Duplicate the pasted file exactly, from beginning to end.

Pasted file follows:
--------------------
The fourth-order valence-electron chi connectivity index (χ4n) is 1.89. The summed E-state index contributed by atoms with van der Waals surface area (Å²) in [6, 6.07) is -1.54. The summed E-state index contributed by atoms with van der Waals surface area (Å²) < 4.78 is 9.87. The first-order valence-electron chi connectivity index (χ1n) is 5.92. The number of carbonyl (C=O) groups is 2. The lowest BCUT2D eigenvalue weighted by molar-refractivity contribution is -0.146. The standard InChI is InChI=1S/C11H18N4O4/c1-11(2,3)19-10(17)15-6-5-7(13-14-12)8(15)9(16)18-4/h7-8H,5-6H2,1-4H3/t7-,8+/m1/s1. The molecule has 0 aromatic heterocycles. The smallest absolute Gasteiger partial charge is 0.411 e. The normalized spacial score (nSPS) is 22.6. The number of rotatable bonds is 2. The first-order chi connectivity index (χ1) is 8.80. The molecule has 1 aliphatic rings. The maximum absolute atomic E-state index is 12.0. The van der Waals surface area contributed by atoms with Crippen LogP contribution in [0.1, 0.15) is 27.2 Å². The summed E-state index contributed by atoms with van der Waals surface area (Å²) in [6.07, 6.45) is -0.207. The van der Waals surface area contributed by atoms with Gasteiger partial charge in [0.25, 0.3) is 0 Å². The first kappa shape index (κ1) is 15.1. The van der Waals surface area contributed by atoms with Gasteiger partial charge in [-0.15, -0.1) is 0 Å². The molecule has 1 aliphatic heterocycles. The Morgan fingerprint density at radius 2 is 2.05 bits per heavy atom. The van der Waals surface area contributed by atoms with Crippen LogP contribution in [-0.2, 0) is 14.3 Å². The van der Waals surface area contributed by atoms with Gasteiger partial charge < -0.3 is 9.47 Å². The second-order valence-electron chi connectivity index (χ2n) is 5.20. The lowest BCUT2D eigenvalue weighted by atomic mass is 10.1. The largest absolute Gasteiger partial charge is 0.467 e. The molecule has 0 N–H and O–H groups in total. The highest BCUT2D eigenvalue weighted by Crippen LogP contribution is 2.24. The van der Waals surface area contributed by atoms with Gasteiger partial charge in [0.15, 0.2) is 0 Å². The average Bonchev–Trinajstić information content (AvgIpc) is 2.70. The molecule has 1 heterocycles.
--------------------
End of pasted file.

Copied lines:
The fourth-order valence-electron chi connectivity index (χ4n) is 1.89. The summed E-state index contributed by atoms with van der Waals surface area (Å²) in [6, 6.07) is -1.54. The summed E-state index contributed by atoms with van der Waals surface area (Å²) < 4.78 is 9.87. The first-order valence-electron chi connectivity index (χ1n) is 5.92. The number of carbonyl (C=O) groups is 2. The lowest BCUT2D eigenvalue weighted by molar-refractivity contribution is -0.146. The standard InChI is InChI=1S/C11H18N4O4/c1-11(2,3)19-10(17)15-6-5-7(13-14-12)8(15)9(16)18-4/h7-8H,5-6H2,1-4H3/t7-,8+/m1/s1. The molecule has 0 aromatic heterocycles. The smallest absolute Gasteiger partial charge is 0.411 e. The normalized spacial score (nSPS) is 22.6. The number of rotatable bonds is 2. The first-order chi connectivity index (χ1) is 8.80. The molecule has 1 aliphatic rings. The maximum absolute atomic E-state index is 12.0. The van der Waals surface area contributed by atoms with Crippen LogP contribution in [0.1, 0.15) is 27.2 Å². The summed E-state index contributed by atoms with van der Waals surface area (Å²) in [6.07, 6.45) is -0.207. The van der Waals surface area contributed by atoms with Gasteiger partial charge in [0.25, 0.3) is 0 Å². The first kappa shape index (κ1) is 15.1. The van der Waals surface area contributed by atoms with Gasteiger partial charge in [-0.15, -0.1) is 0 Å². The molecule has 1 aliphatic heterocycles. The Morgan fingerprint density at radius 2 is 2.05 bits per heavy atom. The van der Waals surface area contributed by atoms with Crippen LogP contribution in [-0.2, 0) is 14.3 Å². The van der Waals surface area contributed by atoms with Gasteiger partial charge < -0.3 is 9.47 Å². The second-order valence-electron chi connectivity index (χ2n) is 5.20. The lowest BCUT2D eigenvalue weighted by atomic mass is 10.1. The largest absolute Gasteiger partial charge is 0.467 e. The molecule has 0 N–H and O–H groups in total. The highest BCUT2D eigenvalue weighted by Crippen LogP contribution is 2.24. The van der Waals surface area contributed by atoms with Gasteiger partial charge in [0.15, 0.2) is 0 Å². The average Bonchev–Trinajstić information content (AvgIpc) is 2.70. The molecule has 1 heterocycles.